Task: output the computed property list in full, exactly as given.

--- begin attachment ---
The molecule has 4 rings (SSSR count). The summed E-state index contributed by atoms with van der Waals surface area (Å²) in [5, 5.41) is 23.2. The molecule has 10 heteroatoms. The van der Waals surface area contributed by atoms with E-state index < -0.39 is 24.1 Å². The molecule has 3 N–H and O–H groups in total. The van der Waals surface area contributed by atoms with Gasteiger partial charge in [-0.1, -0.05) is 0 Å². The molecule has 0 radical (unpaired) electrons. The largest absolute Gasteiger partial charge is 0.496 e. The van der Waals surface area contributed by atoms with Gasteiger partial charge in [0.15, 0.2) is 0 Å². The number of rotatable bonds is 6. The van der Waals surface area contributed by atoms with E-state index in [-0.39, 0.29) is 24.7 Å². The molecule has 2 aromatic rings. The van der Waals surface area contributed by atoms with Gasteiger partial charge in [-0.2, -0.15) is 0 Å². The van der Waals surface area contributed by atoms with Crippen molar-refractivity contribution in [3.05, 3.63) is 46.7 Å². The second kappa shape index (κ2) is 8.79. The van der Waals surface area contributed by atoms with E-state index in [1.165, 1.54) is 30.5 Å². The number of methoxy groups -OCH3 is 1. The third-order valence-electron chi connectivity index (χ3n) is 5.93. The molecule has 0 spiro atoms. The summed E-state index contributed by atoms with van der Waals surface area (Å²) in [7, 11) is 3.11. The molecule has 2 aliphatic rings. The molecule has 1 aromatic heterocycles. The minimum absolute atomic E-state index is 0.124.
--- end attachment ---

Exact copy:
The molecule has 4 rings (SSSR count). The summed E-state index contributed by atoms with van der Waals surface area (Å²) in [5, 5.41) is 23.2. The molecule has 10 heteroatoms. The van der Waals surface area contributed by atoms with E-state index < -0.39 is 24.1 Å². The molecule has 3 N–H and O–H groups in total. The van der Waals surface area contributed by atoms with Gasteiger partial charge in [-0.1, -0.05) is 0 Å². The molecule has 0 radical (unpaired) electrons. The largest absolute Gasteiger partial charge is 0.496 e. The van der Waals surface area contributed by atoms with Gasteiger partial charge in [0.15, 0.2) is 0 Å². The number of rotatable bonds is 6. The van der Waals surface area contributed by atoms with E-state index in [-0.39, 0.29) is 24.7 Å². The molecule has 2 aromatic rings. The van der Waals surface area contributed by atoms with Gasteiger partial charge in [-0.2, -0.15) is 0 Å². The van der Waals surface area contributed by atoms with Crippen molar-refractivity contribution in [3.05, 3.63) is 46.7 Å². The second kappa shape index (κ2) is 8.79. The van der Waals surface area contributed by atoms with E-state index in [1.165, 1.54) is 30.5 Å². The number of methoxy groups -OCH3 is 1. The third-order valence-electron chi connectivity index (χ3n) is 5.93. The molecule has 0 spiro atoms. The summed E-state index contributed by atoms with van der Waals surface area (Å²) in [7, 11) is 3.11. The molecule has 2 aliphatic rings. The molecule has 1 aromatic heterocycles. The minimum absolute atomic E-state index is 0.124.